The act requires that the strategic action plan be reviewed and, if necessary, updated at least once every four years.

Eastern Orthodox Christian Week Act, 2023 / Loi de 2023 sur la Semaine des chrétiens orthodoxes d’Orient

Mr. Rakocevic moved first reading of the following bill:

Bill 161, An Act to proclaim Eastern Orthodox Christian Week / Projet de loi 161, Loi proclamant la Semaine des chrétiens orthodoxes d’Orient.

The Speaker (Hon. Ted Arnott): Is it the pleasure of the House that the motion carry? Carried.

First reading agreed to.

The Speaker (Hon. Ted Arnott): Would the member like to briefly explain his bill?

Mr. Tom Rakocevic: Yes, it’s my honour. The bill proclaims the seven-day period in each year starting on Orthodox Easter Sunday as Eastern Orthodox Christian Week. Faith is a central part of many people’s culture and identity. Proclaiming Eastern Orthodox Christian Week recognizes and celebrates the unique faith, culture, traditions and history of Eastern Orthodox Christians in Ontario and across the world.

Statements by the Ministry and Responses

National Day of Remembrance and Action on Violence Against Women

Hon. Michael Parsa: Speaker, December 6 marks the National Day of Remembrance and Action on Violence Against Women. It was on that terrible and that horrible day 34 years ago at l’École Polytechnique de Montréal that 14 women were tragically shot and killed, and 13 others were injured. These victims were targeted solely because of their gender.


Today, we also remember the countless other women and girls who are victims and survivors of gender-based violence. We must learn from the past, continue to support survivors of violence and remember and honour the women and girls who have tragically had their lives cut short.

Speaker, if I may, I’d like to read the names of the women who died on that terrible day in Montréal: Geneviève Bergeron, Hélène Colgan, Nathalie Croteau, Barbara Daigneault, Anne-Marie Edward, Maud Haviernick, Barbara Klucznik-Widajewicz, Maryse Laganière, Maryse Leclair, Anne-Marie Lemay, Sonia Pelletier, Michèle Richard, Annie St-Arneault and Annie Turcotte.

Speaker, on that terrible day, 14 women were denied the opportunity to live a full life and leave their own unique imprints on this world because they were women. This tragedy is a solemn reminder of the violence women have experienced and continue to experience to this day.

Speaker, on the National Day of Remembrance and Action on Violence Against Women, we mourn the loss of these 14 lives and the impact this tragedy has had on the survivors and the community. It is also a reminder to reaffirm our commitment to ending gender-based violence in all forms.

The numbers on gender-based violence are shocking. One in three women will experience sexual violence in their lifetime. According to the government of Canada, women are three times more likely to be stalked and three and a half times more likely to be victims of intimate partner violence. Approximately every two days, a woman in Canada is killed as a result of intimate partner violence.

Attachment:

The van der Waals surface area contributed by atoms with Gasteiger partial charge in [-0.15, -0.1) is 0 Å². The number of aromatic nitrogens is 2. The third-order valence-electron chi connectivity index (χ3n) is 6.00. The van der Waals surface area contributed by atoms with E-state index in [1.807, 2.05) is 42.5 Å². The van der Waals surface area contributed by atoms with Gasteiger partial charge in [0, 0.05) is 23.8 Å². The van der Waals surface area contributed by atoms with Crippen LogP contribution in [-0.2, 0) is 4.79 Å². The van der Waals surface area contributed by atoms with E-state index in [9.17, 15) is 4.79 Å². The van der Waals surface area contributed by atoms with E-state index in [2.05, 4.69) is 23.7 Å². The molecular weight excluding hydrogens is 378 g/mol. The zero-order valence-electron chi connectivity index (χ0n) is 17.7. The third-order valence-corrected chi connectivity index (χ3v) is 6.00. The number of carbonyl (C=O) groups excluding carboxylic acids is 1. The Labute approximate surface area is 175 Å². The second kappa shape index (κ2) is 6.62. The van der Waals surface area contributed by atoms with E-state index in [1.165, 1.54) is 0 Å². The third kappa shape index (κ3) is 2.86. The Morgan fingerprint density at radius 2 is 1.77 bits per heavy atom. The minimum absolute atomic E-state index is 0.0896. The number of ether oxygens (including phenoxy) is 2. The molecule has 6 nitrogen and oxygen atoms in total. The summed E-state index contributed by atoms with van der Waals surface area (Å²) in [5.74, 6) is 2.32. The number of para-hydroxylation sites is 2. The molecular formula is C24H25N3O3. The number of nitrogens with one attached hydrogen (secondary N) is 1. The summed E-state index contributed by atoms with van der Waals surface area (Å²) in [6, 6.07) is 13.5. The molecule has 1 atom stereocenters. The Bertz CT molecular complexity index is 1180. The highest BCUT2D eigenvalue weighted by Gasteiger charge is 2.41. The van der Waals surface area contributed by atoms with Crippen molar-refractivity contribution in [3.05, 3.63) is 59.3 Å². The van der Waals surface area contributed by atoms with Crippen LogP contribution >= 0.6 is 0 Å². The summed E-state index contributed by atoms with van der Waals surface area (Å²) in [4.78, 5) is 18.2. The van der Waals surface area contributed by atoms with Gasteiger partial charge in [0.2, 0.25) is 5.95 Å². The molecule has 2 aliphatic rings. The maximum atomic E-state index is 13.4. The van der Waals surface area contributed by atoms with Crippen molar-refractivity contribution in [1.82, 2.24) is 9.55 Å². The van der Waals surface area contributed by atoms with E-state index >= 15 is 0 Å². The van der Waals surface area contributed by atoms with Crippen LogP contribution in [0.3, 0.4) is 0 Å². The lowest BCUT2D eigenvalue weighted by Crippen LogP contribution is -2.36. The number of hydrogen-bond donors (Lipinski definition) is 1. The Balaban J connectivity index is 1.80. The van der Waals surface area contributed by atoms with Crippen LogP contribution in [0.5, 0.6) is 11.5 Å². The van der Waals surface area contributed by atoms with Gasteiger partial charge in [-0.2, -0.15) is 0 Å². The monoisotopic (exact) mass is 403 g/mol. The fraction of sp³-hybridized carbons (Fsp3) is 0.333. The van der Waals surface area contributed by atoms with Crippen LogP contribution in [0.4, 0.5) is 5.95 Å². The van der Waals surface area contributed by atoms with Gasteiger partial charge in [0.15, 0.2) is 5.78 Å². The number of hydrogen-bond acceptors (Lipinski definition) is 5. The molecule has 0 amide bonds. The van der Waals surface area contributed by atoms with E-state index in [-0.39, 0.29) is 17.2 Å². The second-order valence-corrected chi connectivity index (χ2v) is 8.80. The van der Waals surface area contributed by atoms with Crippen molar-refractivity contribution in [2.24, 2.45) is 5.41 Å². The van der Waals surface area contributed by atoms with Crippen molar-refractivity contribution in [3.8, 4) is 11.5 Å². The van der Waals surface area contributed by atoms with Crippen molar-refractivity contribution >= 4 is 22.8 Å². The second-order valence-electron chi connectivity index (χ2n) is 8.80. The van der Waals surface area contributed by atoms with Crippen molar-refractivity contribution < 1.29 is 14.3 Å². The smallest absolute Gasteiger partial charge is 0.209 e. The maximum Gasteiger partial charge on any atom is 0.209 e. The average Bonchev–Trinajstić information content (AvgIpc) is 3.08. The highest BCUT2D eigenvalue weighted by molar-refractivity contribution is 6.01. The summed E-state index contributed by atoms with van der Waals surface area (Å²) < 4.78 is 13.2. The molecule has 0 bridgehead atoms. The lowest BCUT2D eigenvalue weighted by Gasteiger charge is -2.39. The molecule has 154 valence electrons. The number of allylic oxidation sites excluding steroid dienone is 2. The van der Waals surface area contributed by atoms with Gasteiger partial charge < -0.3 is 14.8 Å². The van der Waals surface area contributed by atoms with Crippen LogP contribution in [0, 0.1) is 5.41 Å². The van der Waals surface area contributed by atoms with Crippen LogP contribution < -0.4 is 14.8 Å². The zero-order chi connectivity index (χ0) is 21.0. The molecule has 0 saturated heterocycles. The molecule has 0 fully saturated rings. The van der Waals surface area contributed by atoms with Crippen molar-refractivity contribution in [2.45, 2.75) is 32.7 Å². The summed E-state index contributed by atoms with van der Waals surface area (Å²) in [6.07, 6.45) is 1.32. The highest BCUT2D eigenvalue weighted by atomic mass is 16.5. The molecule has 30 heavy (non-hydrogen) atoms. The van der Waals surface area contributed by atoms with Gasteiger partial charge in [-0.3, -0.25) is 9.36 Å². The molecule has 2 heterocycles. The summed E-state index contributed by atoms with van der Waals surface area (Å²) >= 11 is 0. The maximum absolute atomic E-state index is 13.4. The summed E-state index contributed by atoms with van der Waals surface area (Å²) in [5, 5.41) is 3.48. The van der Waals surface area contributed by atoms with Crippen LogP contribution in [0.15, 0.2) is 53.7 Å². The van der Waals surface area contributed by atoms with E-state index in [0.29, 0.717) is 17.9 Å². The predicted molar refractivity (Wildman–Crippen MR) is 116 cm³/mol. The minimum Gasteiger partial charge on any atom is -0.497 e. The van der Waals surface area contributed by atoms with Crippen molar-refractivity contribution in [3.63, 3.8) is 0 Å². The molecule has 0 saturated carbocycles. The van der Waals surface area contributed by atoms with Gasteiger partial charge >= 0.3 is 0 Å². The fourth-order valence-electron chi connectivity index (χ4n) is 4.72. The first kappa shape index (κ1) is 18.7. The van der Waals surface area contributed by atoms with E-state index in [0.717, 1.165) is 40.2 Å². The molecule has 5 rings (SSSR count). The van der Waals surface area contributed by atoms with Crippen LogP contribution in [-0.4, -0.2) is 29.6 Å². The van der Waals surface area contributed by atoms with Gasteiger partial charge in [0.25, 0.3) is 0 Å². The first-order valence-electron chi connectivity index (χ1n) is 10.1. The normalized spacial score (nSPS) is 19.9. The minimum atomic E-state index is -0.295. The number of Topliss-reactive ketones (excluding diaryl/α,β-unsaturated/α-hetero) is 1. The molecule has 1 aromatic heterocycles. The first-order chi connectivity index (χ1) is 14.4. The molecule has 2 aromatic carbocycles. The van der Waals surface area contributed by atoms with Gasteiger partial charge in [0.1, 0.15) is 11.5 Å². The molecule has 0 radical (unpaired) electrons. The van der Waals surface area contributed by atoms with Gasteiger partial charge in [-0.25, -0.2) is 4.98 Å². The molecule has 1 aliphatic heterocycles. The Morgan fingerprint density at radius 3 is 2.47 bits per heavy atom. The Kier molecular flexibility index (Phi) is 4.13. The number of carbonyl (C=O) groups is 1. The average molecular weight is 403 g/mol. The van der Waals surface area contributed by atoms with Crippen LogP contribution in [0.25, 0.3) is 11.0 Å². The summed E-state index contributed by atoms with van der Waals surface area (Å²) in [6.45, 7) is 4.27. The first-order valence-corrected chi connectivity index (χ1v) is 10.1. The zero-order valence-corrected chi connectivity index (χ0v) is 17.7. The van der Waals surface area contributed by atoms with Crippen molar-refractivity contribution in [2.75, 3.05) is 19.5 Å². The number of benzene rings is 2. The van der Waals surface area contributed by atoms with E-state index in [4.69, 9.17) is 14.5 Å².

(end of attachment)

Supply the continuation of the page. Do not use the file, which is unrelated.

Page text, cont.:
These statistics are simply unacceptable. Our government has zero tolerance for violence against women and girls. We believe everyone should be free to live a life without the fear of violence, abuse or exploitation. Women and girls should always feel safe attending school, going to work, being out in the community or being at home. We must continue to work together to end gender-based violence in Ontario and across our country.

Speaker, we all have a role to play in ending gender-based violence. Our government will continue to work with community partners and across government to prevent gender-based violence, provide people impacted by violence with the supports they need and ensure those responsible are held accountable through the justice system.

Gender-based violence directly or indirectly impacts all of us. The majority of Canadians know someone who has been affected by this terrible crime, and we all need to continue to work together to end gender-based violence.

That’s why earlier this year, we worked with the federal government to secure $8 million over four years in additional funding for gender-based violence crisis hotlines, so that more Ontarians experiencing violence can get the support that they need. More recently, we signed an agreement with the federal government through the National Action Plan to End Gender-Based Violence. This agreement provides Ontario with an additional $162 million over four years to support the province in its efforts to address gender-based violence and fund initiatives and organizations that focus on:

—enabling ongoing and effective delivery of crisis response services, including shelters investing in early prevention and intervention measures like training for service providers to help them identify early signs and prevent the escalation of gender-based violence;

—assisting survivors and their families, including by investing in Ontario’s crisis and victim support lines and crisis response shelters, and facilitating access to transitional housing and referrals to other community services;

—supporting women’s economic security by providing employment training and entrepreneurship supports to equip women with the skills, knowledge and experience to find a job or to start a business.

It is a welcome addition to Ontario’s investment of more than $1.4 billion in gender-based violence services and prevention over the life of the agreement.